Like the villagers in the film, I have finally relented and succumbed to the powers of Chocolat. Those who know me know that there is no love lost between Johnny Depp and I. His earlier films are very good (Edward Scissorhands (1990), Ed Wood (1994)), but his later films, like 2010's Alice in Wonderland and Public Enemies (2009) have been disappointing. But let's not get carried away, there is only one reason I ever considered watching Chocolat: Lena Olin. She will forever be Irina Derevko, from television's Alias, and I will always adore her in a an inappropriate manner. Chocolat is a 2002 film directed by Lasse Hollstrom, the acclaimed Swedish director known for directing ABBA music videos and the films What's Eating Gilbert Grape? (1993) and The Cider House Rules (1999). He is also the husband of Lena Olin, hence her appearance in many of his films. The film received five unsuccessful Academy Award nominations, including nominations for Best Picture (losing to Gladiator), Best Actress for Juliette Binoche (losing to Julia Roberts) and Best Supporting Actress for Judi Dench (losing to Marcia Gay Harden). I was pleasantly surprised that the film was not anchored by Johnny Depp. Chocolat is ruled by its whimsical tone and the incredible performances by its actresses. Juliette Binoche, Judi Dench, Lena Olin, Carrie Anne Moss and the young Victoire Thivisol are mesmerizing as strong-willed women. Chocolat may come across as a light-hearted fable, but its themes of courage and independence are loud and clear.
Though it may feel like the nineteenth century, Chocolat is set in a small French village in 1959. The town is ruled by the conservation mayor, the Comte de Reynaud (Alfred Molina), who believes that every villager should attend Mass every Sunday and even goes as far as to write the sermons for the priest, Père Henri (Hugh O'Connor). The town is startled when Vianne (Binoche) arrives with her young daughter Anouk (Thivisol). She dares to open a chocolaterie at the start of Lent, refuses to attend church and is an unwed mother. The Comte believes that she will not last until Easter, and this sentiment is echoed by the pious Caroline Clairmont (Carrie-Anne Moss). Caroline went as far as to disown her free-spirit mother, Armande (Dench), and will not let her see her grandson Luc (Aurélien Parent-Koening). Vianne has a gift of knowing which a person's favourite type of chocolate and her unique talent helps her to rekindle a couple's passion and give one women the courage to leave her drunk, abusive husband. This woman, Josephine Muscat (Lena Olin), eventually moves into Vianne's apartment and learns the technique of making chocolate. The Comte does not see Vianne as a true threat until a group of river rats arrive in town. Vianne befriends a man named Roux (Johnny Depp) and his presence angers the Comte. The Comte de Reynaud struggles to use Caroline and Serge, Josephine's abusive husband, against Vianne and the villagers' true nature is soon revealed.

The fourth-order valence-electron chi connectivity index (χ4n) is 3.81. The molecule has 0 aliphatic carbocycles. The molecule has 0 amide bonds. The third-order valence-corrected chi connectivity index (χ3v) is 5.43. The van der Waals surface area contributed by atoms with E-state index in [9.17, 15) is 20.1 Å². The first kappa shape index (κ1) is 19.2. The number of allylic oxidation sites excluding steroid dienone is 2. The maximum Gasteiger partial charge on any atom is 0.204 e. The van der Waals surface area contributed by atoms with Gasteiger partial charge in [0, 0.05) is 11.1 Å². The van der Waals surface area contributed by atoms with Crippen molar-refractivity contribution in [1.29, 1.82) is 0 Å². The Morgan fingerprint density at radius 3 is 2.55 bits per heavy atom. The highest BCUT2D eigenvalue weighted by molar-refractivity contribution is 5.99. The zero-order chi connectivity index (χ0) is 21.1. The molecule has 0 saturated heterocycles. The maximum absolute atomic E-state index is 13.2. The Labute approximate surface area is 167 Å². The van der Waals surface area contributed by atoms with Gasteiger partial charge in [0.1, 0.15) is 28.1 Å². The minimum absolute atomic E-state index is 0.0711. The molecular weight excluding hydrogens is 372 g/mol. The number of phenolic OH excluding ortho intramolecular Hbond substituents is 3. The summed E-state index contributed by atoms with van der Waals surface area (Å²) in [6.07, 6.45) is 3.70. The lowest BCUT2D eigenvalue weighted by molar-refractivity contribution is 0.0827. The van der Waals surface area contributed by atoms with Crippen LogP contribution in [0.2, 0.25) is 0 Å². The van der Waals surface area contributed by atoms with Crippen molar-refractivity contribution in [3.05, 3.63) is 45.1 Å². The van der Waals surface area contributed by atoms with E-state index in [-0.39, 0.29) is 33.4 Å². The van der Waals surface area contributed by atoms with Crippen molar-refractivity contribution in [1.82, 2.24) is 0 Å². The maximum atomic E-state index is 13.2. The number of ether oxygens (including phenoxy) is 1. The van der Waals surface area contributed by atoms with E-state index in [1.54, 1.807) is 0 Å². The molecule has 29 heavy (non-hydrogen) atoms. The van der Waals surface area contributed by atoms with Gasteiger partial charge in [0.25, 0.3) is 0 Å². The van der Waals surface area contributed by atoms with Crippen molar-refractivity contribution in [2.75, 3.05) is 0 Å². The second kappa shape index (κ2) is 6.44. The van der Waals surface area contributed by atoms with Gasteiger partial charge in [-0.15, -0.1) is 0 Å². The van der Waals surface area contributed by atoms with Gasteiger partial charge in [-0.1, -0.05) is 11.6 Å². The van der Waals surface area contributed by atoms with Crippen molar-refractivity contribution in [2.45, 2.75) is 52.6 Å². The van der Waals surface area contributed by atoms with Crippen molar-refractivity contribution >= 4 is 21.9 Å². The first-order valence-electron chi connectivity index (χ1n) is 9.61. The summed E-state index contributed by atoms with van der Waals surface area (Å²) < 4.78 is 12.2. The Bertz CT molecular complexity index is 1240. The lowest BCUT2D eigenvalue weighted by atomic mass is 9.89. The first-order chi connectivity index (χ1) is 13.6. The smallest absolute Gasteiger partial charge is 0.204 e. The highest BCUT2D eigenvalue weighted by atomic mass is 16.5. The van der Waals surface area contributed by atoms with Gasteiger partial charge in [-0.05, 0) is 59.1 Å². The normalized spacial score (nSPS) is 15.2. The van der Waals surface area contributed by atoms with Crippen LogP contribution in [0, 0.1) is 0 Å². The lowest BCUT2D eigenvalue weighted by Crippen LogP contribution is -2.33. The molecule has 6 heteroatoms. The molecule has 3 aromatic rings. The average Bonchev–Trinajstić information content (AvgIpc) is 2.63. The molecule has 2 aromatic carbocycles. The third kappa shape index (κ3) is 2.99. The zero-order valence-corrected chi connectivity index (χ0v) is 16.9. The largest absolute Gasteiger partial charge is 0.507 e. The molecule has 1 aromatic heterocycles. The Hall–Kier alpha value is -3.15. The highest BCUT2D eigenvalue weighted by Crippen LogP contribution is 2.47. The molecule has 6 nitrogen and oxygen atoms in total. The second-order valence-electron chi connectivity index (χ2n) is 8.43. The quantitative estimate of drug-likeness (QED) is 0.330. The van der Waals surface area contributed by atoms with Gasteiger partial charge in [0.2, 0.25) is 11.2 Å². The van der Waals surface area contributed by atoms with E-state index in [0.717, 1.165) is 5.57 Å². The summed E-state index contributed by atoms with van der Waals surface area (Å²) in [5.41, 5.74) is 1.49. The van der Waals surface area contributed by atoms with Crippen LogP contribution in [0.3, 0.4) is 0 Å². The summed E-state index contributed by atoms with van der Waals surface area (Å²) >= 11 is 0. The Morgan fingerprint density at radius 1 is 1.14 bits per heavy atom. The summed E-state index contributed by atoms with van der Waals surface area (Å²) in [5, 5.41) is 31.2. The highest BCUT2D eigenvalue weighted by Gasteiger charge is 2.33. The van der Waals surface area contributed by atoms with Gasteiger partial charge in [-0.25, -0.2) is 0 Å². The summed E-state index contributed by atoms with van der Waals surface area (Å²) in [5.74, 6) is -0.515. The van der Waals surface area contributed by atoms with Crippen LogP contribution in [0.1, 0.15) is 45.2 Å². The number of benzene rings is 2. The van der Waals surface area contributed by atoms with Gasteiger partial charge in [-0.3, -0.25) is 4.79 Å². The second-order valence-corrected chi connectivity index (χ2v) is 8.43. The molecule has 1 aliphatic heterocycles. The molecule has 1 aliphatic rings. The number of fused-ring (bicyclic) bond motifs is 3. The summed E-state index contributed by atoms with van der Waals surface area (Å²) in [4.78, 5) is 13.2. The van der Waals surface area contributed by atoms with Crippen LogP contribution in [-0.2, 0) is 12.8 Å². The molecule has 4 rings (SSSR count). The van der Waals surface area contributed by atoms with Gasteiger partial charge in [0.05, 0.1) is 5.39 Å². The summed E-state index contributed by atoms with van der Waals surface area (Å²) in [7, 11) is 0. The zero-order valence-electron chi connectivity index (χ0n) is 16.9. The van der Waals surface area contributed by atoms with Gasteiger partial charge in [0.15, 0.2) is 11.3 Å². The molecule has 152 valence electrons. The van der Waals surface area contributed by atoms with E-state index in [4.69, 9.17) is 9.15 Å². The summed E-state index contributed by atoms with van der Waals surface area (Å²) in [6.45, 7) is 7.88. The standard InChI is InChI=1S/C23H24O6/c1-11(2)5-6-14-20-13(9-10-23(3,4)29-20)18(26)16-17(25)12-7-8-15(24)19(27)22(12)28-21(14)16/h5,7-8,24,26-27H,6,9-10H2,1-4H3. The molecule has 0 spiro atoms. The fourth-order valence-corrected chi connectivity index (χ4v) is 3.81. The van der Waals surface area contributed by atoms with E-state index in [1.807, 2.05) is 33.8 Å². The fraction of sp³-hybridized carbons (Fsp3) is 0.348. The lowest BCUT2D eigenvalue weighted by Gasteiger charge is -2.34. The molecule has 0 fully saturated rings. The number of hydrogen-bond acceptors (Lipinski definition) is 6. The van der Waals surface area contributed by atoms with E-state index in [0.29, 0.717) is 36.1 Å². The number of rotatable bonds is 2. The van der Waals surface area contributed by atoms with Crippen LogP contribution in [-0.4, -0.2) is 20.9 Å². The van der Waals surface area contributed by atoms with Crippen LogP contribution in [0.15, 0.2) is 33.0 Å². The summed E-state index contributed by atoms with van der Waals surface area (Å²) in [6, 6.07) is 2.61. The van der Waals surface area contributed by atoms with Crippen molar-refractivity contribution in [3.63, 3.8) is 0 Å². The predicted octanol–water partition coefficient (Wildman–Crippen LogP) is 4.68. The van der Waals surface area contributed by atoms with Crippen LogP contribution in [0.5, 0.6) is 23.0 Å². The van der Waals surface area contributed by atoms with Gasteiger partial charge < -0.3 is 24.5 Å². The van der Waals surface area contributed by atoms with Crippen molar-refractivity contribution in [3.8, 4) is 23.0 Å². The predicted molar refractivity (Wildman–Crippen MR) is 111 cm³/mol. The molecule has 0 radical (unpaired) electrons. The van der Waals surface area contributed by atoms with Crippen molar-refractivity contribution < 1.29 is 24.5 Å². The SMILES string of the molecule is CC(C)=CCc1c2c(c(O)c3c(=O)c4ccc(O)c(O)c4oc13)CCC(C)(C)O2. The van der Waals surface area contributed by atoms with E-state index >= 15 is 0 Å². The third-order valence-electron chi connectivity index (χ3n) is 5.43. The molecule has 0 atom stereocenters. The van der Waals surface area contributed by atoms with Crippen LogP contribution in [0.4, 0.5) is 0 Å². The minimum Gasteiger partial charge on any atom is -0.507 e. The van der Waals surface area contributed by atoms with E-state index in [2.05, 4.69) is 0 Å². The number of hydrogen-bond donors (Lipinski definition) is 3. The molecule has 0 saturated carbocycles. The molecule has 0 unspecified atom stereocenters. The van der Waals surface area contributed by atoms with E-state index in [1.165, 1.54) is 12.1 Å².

As the film began I was struck by the dissimilarity between Chocolat and another film set during that period. An Education, the 2009 Academy Award-nominated film that also stars Alfred Molina, is set in 1961 and is vastly different in setting. This period was just before The Beatles arrived and changed music, but Chocolat feels as if it was set a century earlier. The cinematography is beautiful and it is easy to believe that this village is ruled by the evil Comte de Reynaud. Juliette Binoche is a beautiful actresses, and while I prefer her in French films like Trois Couleurs: Bleu (1993) and l'Heure d'été (2008), she is nonetheless an amazing actress, as is evident in her Academy Award-winning performance in The English Patient (1996). Judi Dench, like Binoche, is mesmerizing in the film. She may not have the youthful charm of a young actress, but she commands the screen. For me, the film belonged to the young Victoire Thivisol. She acted beyond her years against a trio of powerful actresses and she was the emotional core of the film. Chocolat is a fun and charming film that shows us how easily positivity and optimism can affect others.
My rating: 3 stars out of 4.